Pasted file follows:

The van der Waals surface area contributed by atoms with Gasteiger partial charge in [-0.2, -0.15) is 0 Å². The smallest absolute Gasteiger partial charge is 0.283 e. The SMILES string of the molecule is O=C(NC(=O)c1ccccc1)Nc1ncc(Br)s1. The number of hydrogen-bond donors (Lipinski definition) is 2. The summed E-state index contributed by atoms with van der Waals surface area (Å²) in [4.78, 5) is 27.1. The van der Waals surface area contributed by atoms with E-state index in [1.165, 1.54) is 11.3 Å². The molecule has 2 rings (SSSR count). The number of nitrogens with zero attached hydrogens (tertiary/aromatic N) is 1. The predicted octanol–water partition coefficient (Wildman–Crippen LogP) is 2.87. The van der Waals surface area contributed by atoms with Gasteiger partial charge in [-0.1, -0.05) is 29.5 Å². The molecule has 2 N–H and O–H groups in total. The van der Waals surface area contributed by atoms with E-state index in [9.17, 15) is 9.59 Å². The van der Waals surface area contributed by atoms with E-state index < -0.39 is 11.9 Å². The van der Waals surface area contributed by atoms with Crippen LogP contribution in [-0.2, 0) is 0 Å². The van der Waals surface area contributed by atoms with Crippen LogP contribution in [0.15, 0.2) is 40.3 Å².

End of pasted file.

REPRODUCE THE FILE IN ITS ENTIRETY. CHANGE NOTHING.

The van der Waals surface area contributed by atoms with Gasteiger partial charge in [-0.2, -0.15) is 0 Å². The smallest absolute Gasteiger partial charge is 0.283 e. The SMILES string of the molecule is O=C(NC(=O)c1ccccc1)Nc1ncc(Br)s1. The number of hydrogen-bond donors (Lipinski definition) is 2. The summed E-state index contributed by atoms with van der Waals surface area (Å²) in [4.78, 5) is 27.1. The van der Waals surface area contributed by atoms with E-state index in [1.165, 1.54) is 11.3 Å². The molecule has 2 rings (SSSR count). The number of nitrogens with zero attached hydrogens (tertiary/aromatic N) is 1. The predicted octanol–water partition coefficient (Wildman–Crippen LogP) is 2.87. The van der Waals surface area contributed by atoms with Gasteiger partial charge in [-0.1, -0.05) is 29.5 Å². The molecule has 2 N–H and O–H groups in total. The van der Waals surface area contributed by atoms with E-state index in [9.17, 15) is 9.59 Å². The van der Waals surface area contributed by atoms with E-state index < -0.39 is 11.9 Å². The van der Waals surface area contributed by atoms with Crippen LogP contribution in [-0.2, 0) is 0 Å². The van der Waals surface area contributed by atoms with Crippen LogP contribution in [0.15, 0.2) is 40.3 Å².